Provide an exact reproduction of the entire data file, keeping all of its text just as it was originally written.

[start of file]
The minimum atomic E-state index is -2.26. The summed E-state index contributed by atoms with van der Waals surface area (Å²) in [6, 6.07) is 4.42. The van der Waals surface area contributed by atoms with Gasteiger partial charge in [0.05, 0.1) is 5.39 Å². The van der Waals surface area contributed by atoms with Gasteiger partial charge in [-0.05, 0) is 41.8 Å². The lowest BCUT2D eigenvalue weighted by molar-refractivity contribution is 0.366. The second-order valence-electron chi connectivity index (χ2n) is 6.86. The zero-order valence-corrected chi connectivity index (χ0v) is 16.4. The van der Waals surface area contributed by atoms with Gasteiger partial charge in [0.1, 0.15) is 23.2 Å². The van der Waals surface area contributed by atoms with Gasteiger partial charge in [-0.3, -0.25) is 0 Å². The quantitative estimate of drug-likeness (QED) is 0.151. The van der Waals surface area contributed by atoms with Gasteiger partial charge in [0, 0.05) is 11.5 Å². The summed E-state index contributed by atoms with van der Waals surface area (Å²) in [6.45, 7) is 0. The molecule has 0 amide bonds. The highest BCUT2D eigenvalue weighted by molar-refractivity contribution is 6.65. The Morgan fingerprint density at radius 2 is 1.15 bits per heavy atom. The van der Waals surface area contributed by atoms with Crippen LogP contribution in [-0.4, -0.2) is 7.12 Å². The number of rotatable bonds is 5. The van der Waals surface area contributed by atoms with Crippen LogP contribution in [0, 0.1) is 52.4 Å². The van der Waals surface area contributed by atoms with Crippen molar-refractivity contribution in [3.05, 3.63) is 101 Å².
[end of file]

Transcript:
The minimum atomic E-state index is -2.26. The summed E-state index contributed by atoms with van der Waals surface area (Å²) in [6, 6.07) is 4.42. The van der Waals surface area contributed by atoms with Gasteiger partial charge in [0.05, 0.1) is 5.39 Å². The van der Waals surface area contributed by atoms with Gasteiger partial charge in [-0.05, 0) is 41.8 Å². The lowest BCUT2D eigenvalue weighted by molar-refractivity contribution is 0.366. The second-order valence-electron chi connectivity index (χ2n) is 6.86. The zero-order valence-corrected chi connectivity index (χ0v) is 16.4. The van der Waals surface area contributed by atoms with Gasteiger partial charge in [0.1, 0.15) is 23.2 Å². The van der Waals surface area contributed by atoms with Gasteiger partial charge in [-0.3, -0.25) is 0 Å². The quantitative estimate of drug-likeness (QED) is 0.151. The van der Waals surface area contributed by atoms with Gasteiger partial charge in [0, 0.05) is 11.5 Å². The summed E-state index contributed by atoms with van der Waals surface area (Å²) in [6.45, 7) is 0. The molecule has 0 amide bonds. The highest BCUT2D eigenvalue weighted by molar-refractivity contribution is 6.65. The Morgan fingerprint density at radius 2 is 1.15 bits per heavy atom. The van der Waals surface area contributed by atoms with Crippen LogP contribution in [-0.4, -0.2) is 7.12 Å². The number of rotatable bonds is 5. The van der Waals surface area contributed by atoms with Crippen LogP contribution in [0, 0.1) is 52.4 Å². The van der Waals surface area contributed by atoms with Crippen molar-refractivity contribution in [3.05, 3.63) is 101 Å².